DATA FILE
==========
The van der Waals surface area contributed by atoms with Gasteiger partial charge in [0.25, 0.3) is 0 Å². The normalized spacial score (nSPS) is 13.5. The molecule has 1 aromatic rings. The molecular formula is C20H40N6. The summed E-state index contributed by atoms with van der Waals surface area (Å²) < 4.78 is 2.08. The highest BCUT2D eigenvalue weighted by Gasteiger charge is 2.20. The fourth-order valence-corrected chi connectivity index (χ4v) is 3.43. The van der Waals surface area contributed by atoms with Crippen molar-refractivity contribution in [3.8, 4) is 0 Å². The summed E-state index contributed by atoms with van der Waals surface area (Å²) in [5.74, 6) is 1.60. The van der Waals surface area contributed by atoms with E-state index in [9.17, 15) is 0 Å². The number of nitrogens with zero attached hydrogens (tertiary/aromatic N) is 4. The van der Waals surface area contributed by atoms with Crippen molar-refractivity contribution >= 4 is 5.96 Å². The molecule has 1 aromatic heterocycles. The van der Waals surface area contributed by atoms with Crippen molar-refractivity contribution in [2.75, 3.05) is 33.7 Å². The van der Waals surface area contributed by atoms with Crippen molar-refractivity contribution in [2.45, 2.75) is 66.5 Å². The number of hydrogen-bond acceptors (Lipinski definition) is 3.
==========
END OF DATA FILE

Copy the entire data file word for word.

The van der Waals surface area contributed by atoms with Gasteiger partial charge in [0.25, 0.3) is 0 Å². The normalized spacial score (nSPS) is 13.5. The molecule has 1 aromatic rings. The molecular formula is C20H40N6. The summed E-state index contributed by atoms with van der Waals surface area (Å²) < 4.78 is 2.08. The highest BCUT2D eigenvalue weighted by Gasteiger charge is 2.20. The fourth-order valence-corrected chi connectivity index (χ4v) is 3.43. The van der Waals surface area contributed by atoms with Crippen molar-refractivity contribution in [3.8, 4) is 0 Å². The summed E-state index contributed by atoms with van der Waals surface area (Å²) in [5.74, 6) is 1.60. The van der Waals surface area contributed by atoms with E-state index in [9.17, 15) is 0 Å². The number of nitrogens with zero attached hydrogens (tertiary/aromatic N) is 4. The van der Waals surface area contributed by atoms with Crippen molar-refractivity contribution >= 4 is 5.96 Å². The molecule has 1 aromatic heterocycles. The van der Waals surface area contributed by atoms with Crippen molar-refractivity contribution in [2.75, 3.05) is 33.7 Å². The van der Waals surface area contributed by atoms with Crippen molar-refractivity contribution in [2.45, 2.75) is 66.5 Å². The number of hydrogen-bond acceptors (Lipinski definition) is 3.